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Between healthy and poisonous - plant ingredients under close scrutiny
4th BfR Consumer Protection Forum discusses strategies for the health assessment of plant substances in food and feed
A diet with a high proportion of foods of plant origin is considered to be healthy and is advocated by many nutritionists. However, some plants that are processed into foods also contain problematic substances that may be harmful. One well-known example is coumarin, a substance which is found in some types of cinnamon. At high doses coumarin can damage the liver and foods may only contain a limited amount of it. But sufficient data are not always available to do a risk assessment on a scientific basis. One of the main topics at the 4th BfR Consumer Protection Forum was how to assess the risks arising from substances of this kind. The Forum was held at BfR on 5 and 6 July 2007 and was attended by various interest groups. "We must start by identifying the plant substances which may be potentially harmful because of their chemical structure. Furthermore, we must determine the levels of these substances to which consumers are exposed", said the President of the Federal Institute for Risk Assessment, Professor Dr. Dr. Andreas Hensel. "The effect of these plant ingredients in the organism should be elucidated with the help of modern molecular-biological methods". BfR recommends giving priority to the assessment of substances which are used in isolated or concentrated form in flavourings or in food supplements.
Isoflavones are one typical example of plant ingredients of this kind. They are also called phyto-oestrogens because they have a similar chemical structure to the hormone, oestrogen. These natural ingredients of the soybean and red clover have a hormone-like effect and are, therefore, said to alleviate women’s disorders during menopause. It is frequently claimed that the advantage they have over classical hormone replacement treatment involving medication is that they have no side-effects because they are natural. However, toxicological studies revealed that when administered in isolated or enriched form or at high doses isoflavones impair the function of the thyroid gland. It cannot be ruled out that this oestrogen-like effect also encourages the onset of breast cancer. Since women are more at risk of developing cancer in any case after menopause, the taking of food supplements with a high isoflavone content is not without risks for this group of consumers.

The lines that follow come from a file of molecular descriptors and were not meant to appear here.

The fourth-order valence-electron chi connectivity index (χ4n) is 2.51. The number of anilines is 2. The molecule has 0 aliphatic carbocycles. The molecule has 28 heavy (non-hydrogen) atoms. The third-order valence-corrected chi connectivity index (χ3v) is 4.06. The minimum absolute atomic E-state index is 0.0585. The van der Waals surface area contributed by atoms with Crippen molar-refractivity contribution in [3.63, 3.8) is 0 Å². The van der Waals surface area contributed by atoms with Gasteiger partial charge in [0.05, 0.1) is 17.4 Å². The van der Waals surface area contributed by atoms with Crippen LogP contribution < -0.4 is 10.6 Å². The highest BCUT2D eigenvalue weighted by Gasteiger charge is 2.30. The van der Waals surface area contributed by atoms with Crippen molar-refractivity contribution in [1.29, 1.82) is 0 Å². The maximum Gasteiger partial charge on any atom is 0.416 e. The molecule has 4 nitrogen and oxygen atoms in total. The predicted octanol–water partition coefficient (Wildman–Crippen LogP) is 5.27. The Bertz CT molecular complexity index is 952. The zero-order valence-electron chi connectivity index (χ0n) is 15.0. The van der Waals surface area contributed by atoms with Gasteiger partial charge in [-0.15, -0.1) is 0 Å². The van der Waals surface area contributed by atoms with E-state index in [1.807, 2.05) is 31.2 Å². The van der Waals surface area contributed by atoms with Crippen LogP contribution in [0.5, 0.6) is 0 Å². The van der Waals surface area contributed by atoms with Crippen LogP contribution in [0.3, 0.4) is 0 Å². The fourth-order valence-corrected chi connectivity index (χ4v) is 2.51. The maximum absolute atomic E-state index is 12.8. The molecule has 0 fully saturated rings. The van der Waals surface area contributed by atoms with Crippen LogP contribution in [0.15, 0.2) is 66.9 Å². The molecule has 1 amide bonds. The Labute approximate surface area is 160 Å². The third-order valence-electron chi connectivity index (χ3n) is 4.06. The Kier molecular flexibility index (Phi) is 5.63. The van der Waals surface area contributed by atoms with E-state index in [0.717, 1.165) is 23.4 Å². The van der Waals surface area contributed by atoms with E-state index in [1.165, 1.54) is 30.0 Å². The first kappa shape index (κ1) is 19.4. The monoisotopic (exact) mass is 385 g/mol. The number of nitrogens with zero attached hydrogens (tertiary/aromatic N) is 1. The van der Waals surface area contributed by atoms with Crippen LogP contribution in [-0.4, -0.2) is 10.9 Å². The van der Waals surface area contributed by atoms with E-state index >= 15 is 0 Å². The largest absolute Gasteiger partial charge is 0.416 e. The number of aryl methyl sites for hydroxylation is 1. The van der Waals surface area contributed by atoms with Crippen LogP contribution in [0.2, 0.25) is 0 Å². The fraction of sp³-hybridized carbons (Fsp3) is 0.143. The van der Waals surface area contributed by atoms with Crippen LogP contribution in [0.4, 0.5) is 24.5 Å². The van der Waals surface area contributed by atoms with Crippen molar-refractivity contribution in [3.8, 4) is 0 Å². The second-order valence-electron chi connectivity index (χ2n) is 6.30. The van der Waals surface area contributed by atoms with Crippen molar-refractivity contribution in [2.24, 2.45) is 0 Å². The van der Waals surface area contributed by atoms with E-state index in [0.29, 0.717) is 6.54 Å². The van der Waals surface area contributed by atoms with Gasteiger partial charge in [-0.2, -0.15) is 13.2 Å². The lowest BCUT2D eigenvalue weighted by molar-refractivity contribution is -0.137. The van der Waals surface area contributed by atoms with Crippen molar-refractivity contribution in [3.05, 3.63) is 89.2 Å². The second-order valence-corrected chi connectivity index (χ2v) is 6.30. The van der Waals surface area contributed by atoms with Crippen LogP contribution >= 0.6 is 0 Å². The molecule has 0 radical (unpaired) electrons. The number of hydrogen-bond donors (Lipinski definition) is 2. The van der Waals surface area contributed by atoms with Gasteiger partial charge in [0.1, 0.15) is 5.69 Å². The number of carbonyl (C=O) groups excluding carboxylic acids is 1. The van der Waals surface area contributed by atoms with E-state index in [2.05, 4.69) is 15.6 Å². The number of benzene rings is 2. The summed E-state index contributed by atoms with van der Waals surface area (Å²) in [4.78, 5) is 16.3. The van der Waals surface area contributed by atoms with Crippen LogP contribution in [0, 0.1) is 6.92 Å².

Plant substances in foods can cause unpleasant surprises not only in isolated form. Celery, parsnips or parsley contain for instance furocoumarins. These heat-resistant substances are phototoxic. Already one large meal of cooked celery (approx. 450 gram) can lead to such a high furocoumarin intake that normally sensitive skin reacts with sunburn-like symptoms after only being exposed to the sun for a short period of time. These symptoms can persist for a very long time.
Given that natural ingredients from plants are increasingly being marketed in isolated form or as concentrated extracts as foods too, there is a need to systematically record their toxic effects, to undertake a health assessment and, if necessary, to proceed to their regulation. From the angle of precautionary health protection the same criteria should be applied to natural ingredients as are applied to the testing of synthetic additives. The focus here is on dose-response relationships, exposure issues and human experience. Research should be undertaken on the effect of substances and their metabolites on the molecular level. Biomarkers must be developed which can be used as indicators of a health risk.
In many cases it is difficult to measure exposure because only inadequate data are available on the actual consumption of foods containing the problematic plant substance. Furthermore, the levels of these natural ingredients often vary considerably as demonstrated by the example of isoflavones.
The purpose of risk assessment is to protect the most sensitive groups of consumers and people who eat a lot of these substances from health impairments. In principle foods must be safe. That’s why no risk-benefit analysis where the positive and negative effects of a food are weighed against each other is undertaken as part of risk assessment.
Secondary plant substances may also lead to poisonings in animals. For the purposes of consumer protection the carry over of toxicologically relevant substances to foods of animal origin must be identified. The possible positive or negative effect of plant ingredients on the performance of livestock is also of interest for animal nutrition.
Besides risk assessment, the communication of risks associated with plant ingredients is important, too. Consumers must be informed in an objective and accurate manner, in clear statements, about possible risks so that they can decide about their consumption behaviour on the basis of their individual risks and need for safety.